The New York Times ran an article on Minnesota Senator Amy Klobucher on Friday, depicting the treatment over her an aide that misplaced her fork. The senator, once told she had no fork, scolded the aide, used a comb she had on her person, and once finished with her salad, made the aide clean it. The article punctuated other incidences involving Senator Klobucher, such as her throwing objects such as binders at her aides, and harshly scolding aides at minuscule mistakes.

Senator Klobucher is no saint, as no human being is. However, if the allegations of her are true, then she is a horrible boss. Forcing someone to clean a comb used to eat food with, making lower level employees clean your dishes, throwing a binder at staff when aggravated, and threatening repeatedly to fire someone in front of other coworkers and make them consistently cry is a work environment that no one should be subjected to, especially a person working for someone representing an entire state. That’s not even mentioning the paid leave for family members her office implemented, which required that workers who took 12 weeks of parental leave to stay at the office three times of work that they have missed. Klobucher’s Senate office claimed that the policy was not enforced at all, yet have scrapped it once it was mentioned in The New York Times. It should be no surprise that Senator Klobucher is ranked the third worst boss to work for in the Senate.

While Klobucher’s treatment of staff is at best critical and quick thinking or “tough love,” at worst it is emotional and verbal abuse. Keep in mind however, that these allegations against her cropped up in February, and have attracted more media attention since then. Perhaps the aides and staff are not sexist for reporting their stories to news outlets, yet the multitude of articles discussing these allegations certainly are. The behavior that Klobucher uses– other male senators use and are not called attention to as intensely. Vermont Senator Bernie Sanders yells to make his point across, he has hushed Hillary Clinton to interrupt her with his own points, and he has met with and apologized to former staffers who have alleged to be sexually harassed or facing sexism while on his campaign. However, this is brushed over, Sander’s behavior a lovable trait, that an SNL skit highlighted, excuses him from being scrutinized as female legislators are. Most memorable is former White House Chief of Staff and Mayor of Chicago Rahm Emanuel who has violently exploded to reporters, but has been an advocate of his own staff having “thick skin” or be on “25/8.” He is praised in current representation in the media for being fearless.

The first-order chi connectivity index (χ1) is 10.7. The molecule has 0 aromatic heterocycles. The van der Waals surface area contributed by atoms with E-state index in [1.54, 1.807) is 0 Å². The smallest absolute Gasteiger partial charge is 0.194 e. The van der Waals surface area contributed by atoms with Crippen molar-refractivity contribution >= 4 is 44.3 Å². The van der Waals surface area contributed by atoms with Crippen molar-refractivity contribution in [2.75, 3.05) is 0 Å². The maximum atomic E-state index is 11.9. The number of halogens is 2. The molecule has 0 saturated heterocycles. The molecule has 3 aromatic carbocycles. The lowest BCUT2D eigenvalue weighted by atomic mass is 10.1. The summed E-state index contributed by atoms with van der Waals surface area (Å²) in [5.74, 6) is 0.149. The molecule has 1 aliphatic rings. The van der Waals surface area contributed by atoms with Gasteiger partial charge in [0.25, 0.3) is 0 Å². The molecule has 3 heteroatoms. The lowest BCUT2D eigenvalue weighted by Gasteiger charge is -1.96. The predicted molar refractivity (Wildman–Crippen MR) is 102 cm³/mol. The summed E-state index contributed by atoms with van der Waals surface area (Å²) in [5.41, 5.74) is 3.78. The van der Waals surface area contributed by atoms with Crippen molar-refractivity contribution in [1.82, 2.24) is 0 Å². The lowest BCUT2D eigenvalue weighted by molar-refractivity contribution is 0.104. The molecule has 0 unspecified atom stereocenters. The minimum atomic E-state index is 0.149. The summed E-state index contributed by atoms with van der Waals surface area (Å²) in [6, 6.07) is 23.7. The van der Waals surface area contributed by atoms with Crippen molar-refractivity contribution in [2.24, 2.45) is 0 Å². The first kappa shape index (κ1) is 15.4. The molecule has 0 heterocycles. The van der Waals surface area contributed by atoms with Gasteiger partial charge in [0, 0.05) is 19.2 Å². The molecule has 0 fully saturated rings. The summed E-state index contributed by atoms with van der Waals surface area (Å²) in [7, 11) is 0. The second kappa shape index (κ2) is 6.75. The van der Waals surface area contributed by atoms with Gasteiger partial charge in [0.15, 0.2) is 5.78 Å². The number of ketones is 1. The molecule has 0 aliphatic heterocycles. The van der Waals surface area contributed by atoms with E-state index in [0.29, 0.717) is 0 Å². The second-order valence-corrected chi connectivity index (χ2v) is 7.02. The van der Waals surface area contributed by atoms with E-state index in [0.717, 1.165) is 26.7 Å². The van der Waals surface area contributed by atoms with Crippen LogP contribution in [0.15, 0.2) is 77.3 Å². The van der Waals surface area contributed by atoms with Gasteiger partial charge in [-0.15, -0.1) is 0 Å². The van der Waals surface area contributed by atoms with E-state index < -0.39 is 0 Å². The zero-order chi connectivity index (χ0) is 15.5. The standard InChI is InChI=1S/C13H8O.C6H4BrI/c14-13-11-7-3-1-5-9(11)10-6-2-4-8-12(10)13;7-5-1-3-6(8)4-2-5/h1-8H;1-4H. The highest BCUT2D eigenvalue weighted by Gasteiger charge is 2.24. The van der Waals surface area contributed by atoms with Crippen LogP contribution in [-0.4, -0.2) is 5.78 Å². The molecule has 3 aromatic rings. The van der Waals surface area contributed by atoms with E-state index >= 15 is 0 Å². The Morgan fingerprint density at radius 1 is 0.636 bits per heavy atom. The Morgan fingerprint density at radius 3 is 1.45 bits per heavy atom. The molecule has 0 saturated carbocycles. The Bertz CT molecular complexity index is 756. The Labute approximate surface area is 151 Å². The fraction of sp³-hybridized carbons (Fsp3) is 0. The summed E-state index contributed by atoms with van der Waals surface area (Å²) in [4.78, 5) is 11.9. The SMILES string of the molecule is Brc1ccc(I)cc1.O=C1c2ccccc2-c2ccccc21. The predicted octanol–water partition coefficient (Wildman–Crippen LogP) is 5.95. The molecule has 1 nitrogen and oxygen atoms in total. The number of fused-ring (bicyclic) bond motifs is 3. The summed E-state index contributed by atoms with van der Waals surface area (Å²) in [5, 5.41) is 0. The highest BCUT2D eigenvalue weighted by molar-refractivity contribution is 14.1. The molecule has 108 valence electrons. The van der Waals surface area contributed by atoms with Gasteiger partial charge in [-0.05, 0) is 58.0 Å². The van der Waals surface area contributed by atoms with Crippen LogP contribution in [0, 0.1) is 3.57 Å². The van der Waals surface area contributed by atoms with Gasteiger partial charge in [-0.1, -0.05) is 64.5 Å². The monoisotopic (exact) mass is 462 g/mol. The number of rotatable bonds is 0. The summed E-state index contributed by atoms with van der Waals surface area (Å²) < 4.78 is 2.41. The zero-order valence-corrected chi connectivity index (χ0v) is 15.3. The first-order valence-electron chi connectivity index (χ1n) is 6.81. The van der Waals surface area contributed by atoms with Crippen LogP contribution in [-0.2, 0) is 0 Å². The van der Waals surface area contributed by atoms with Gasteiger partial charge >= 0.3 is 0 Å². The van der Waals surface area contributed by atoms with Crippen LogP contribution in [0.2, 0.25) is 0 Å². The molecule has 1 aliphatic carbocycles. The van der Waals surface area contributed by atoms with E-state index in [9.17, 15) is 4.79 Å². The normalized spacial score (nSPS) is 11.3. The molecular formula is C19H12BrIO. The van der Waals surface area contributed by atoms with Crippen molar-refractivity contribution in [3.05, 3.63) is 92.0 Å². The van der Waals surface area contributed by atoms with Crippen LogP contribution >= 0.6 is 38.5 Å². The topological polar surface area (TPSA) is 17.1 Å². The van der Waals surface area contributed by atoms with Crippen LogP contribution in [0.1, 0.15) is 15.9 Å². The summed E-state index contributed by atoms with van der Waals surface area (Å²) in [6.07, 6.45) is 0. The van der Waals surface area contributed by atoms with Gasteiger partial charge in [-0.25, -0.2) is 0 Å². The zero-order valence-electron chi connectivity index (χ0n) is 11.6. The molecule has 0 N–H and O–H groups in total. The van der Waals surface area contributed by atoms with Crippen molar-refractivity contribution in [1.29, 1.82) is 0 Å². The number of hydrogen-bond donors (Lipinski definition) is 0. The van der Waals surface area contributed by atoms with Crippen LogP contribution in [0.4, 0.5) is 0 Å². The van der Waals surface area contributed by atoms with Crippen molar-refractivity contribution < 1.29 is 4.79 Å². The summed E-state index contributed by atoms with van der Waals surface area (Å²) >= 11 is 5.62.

A survey shows that female leaders are liked less by men and women alike. Male leaders don’t appear to have that issue. In the worst boss list mentioned above, more than half of the worst bosses are women. That may be because these women are horrible bosses, but the sexist way women are treated by the media, and compared to men definitely mean something. Senator Klobucher needs to be a better boss, but media outlets need to be less sexist.

Photo: Michael Reynolds / EPA-EFE / Shutterstock

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